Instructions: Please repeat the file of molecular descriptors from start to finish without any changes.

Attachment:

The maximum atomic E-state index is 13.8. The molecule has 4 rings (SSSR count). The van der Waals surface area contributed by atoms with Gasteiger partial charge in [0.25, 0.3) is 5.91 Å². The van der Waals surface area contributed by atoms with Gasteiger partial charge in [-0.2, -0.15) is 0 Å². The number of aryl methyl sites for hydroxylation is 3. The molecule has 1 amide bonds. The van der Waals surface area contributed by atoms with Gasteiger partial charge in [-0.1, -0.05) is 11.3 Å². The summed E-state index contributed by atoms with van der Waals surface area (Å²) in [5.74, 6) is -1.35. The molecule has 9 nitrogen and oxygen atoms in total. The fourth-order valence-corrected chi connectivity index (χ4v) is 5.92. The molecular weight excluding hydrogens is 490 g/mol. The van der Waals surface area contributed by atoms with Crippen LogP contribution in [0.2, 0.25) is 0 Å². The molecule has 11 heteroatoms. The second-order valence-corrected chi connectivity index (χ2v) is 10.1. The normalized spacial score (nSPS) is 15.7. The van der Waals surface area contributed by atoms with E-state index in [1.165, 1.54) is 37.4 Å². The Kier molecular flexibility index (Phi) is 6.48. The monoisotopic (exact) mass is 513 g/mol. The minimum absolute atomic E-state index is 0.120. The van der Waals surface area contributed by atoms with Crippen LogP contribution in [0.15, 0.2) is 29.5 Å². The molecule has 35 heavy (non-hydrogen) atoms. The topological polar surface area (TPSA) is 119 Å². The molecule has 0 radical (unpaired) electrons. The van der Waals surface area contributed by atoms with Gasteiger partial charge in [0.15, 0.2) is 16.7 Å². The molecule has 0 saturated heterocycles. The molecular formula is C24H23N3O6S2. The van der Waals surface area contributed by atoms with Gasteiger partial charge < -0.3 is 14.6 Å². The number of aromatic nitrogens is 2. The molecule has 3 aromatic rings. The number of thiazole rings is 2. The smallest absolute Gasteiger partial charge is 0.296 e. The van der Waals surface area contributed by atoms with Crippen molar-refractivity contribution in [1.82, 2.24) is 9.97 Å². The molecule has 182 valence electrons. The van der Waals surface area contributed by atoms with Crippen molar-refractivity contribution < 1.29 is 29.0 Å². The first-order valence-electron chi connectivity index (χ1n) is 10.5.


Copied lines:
The maximum atomic E-state index is 13.8. The molecule has 4 rings (SSSR count). The van der Waals surface area contributed by atoms with Gasteiger partial charge in [0.25, 0.3) is 5.91 Å². The van der Waals surface area contributed by atoms with Gasteiger partial charge in [-0.2, -0.15) is 0 Å². The number of aryl methyl sites for hydroxylation is 3. The molecule has 1 amide bonds. The van der Waals surface area contributed by atoms with Gasteiger partial charge in [-0.1, -0.05) is 11.3 Å². The summed E-state index contributed by atoms with van der Waals surface area (Å²) in [5.74, 6) is -1.35. The molecule has 9 nitrogen and oxygen atoms in total. The fourth-order valence-corrected chi connectivity index (χ4v) is 5.92. The molecular weight excluding hydrogens is 490 g/mol. The van der Waals surface area contributed by atoms with Crippen LogP contribution in [0.2, 0.25) is 0 Å². The molecule has 11 heteroatoms. The second-order valence-corrected chi connectivity index (χ2v) is 10.1. The normalized spacial score (nSPS) is 15.7. The van der Waals surface area contributed by atoms with E-state index in [1.165, 1.54) is 37.4 Å². The Kier molecular flexibility index (Phi) is 6.48. The monoisotopic (exact) mass is 513 g/mol. The minimum absolute atomic E-state index is 0.120. The van der Waals surface area contributed by atoms with Crippen LogP contribution in [0.15, 0.2) is 29.5 Å². The molecule has 35 heavy (non-hydrogen) atoms. The topological polar surface area (TPSA) is 119 Å². The molecule has 0 radical (unpaired) electrons. The van der Waals surface area contributed by atoms with Gasteiger partial charge in [0.15, 0.2) is 16.7 Å². The molecule has 0 saturated heterocycles. The molecular formula is C24H23N3O6S2. The van der Waals surface area contributed by atoms with Gasteiger partial charge < -0.3 is 14.6 Å². The number of aromatic nitrogens is 2. The molecule has 3 aromatic rings. The number of thiazole rings is 2. The smallest absolute Gasteiger partial charge is 0.296 e. The van der Waals surface area contributed by atoms with Crippen molar-refractivity contribution in [1.82, 2.24) is 9.97 Å². The molecule has 182 valence electrons. The van der Waals surface area contributed by atoms with Crippen molar-refractivity contribution < 1.29 is 29.0 Å². The first-order valence-electron chi connectivity index (χ1n) is 10.5.